I think the worst part of attending W&L is being promised a community and a university that upholds strong values and discovering that that right is not reserved for everyone.
Now, I’m an independent woman of color, and I couldn’t care less about not being in a Greek organization. I chose to be independent purely out of preference. Its members have made the decision of paying to be in one and what they do is none of my business…until problematic behaviors, manifested within the institution begins to affect the wellbeing of others.
When I write this, I acknowledge that there exists absolutely VILE students in some of these fraternities. Some brandishing Confederate flags even though they’re from Massachusetts and some writing for the Spectator to compensate for their fragile egos.
However, I also acknowledge that there are students who have the BEST intentions, and whose decision to be apart of a toxic institution was simply motivated by peer pressure or pressure to form substantial networks.
That said, these same “woke” students need to take accountability for the behavior of their problematic sisters and brothers. If these people TRULY care about you as you claim they do, they will respect your comments and be more mindful in the future.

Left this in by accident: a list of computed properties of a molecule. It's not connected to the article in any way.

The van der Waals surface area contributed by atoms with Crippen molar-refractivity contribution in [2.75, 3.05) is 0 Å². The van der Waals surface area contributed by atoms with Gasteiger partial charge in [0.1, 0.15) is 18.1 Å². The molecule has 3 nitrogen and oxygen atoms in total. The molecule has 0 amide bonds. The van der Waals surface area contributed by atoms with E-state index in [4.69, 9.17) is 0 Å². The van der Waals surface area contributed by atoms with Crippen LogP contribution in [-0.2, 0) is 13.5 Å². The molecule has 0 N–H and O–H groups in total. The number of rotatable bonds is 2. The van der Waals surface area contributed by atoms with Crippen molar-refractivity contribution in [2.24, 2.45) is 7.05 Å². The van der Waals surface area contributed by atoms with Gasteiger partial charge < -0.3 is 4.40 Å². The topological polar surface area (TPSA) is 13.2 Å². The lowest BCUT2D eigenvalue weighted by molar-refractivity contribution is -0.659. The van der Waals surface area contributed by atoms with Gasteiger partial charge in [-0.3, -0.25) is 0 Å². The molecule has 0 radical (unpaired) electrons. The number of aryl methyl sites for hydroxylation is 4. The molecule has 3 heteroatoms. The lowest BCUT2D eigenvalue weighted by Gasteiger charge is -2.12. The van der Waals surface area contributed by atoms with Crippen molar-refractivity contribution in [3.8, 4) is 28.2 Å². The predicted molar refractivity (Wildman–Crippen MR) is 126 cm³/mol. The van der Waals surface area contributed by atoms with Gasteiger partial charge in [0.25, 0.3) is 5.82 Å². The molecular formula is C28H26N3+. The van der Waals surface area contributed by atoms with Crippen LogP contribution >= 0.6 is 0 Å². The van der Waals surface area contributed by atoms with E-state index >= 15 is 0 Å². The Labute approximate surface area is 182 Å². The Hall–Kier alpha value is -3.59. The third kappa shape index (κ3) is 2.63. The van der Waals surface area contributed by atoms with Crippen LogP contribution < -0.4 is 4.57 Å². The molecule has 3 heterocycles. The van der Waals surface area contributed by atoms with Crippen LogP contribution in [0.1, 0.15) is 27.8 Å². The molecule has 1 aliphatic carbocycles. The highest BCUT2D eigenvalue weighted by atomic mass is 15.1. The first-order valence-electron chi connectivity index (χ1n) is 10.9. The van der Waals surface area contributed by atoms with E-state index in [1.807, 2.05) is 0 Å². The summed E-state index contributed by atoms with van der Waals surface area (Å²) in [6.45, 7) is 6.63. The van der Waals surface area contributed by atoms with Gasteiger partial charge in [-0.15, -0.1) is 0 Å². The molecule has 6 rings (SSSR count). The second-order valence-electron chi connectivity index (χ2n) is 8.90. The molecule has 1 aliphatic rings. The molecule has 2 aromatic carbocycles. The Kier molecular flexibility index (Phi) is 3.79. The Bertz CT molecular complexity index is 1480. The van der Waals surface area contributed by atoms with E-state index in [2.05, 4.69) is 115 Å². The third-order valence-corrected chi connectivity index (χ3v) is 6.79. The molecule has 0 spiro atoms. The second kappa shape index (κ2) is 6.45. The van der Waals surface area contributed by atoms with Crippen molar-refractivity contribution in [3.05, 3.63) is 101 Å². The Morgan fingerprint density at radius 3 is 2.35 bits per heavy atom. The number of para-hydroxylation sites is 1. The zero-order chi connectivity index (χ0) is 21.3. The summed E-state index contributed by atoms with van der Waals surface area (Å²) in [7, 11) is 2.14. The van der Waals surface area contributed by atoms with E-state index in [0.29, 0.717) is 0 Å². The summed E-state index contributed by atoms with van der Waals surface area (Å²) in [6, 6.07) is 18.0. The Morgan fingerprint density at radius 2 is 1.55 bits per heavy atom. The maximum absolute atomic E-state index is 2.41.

If you are a “good guy” you will let the transgender student into your party, despite several attempts from your brothers to randomly “close the party for close friends.” If you’re really “not racist” you wouldn’t consistently let your fraternity brother throw around the n-word because “he’s just messing around.”
If you’re not homophobic, you would let the lesbian couple make out on the dance floor. After all you tolerate your creepy fraternity brother’s unsolicited attempts to grope his date at a formal. If you’re respect women, you wouldn’t watch your brother get a girl drunk so that he might get “lucky.”
Start taking accountability. No one is perfect and everyone makes mistakes, but if you’re on mistake #5, you have a serious issue to acknowledge. If W&L is really a community, we should all work harder to ensure the comfort of every student on campus—not just for a select few.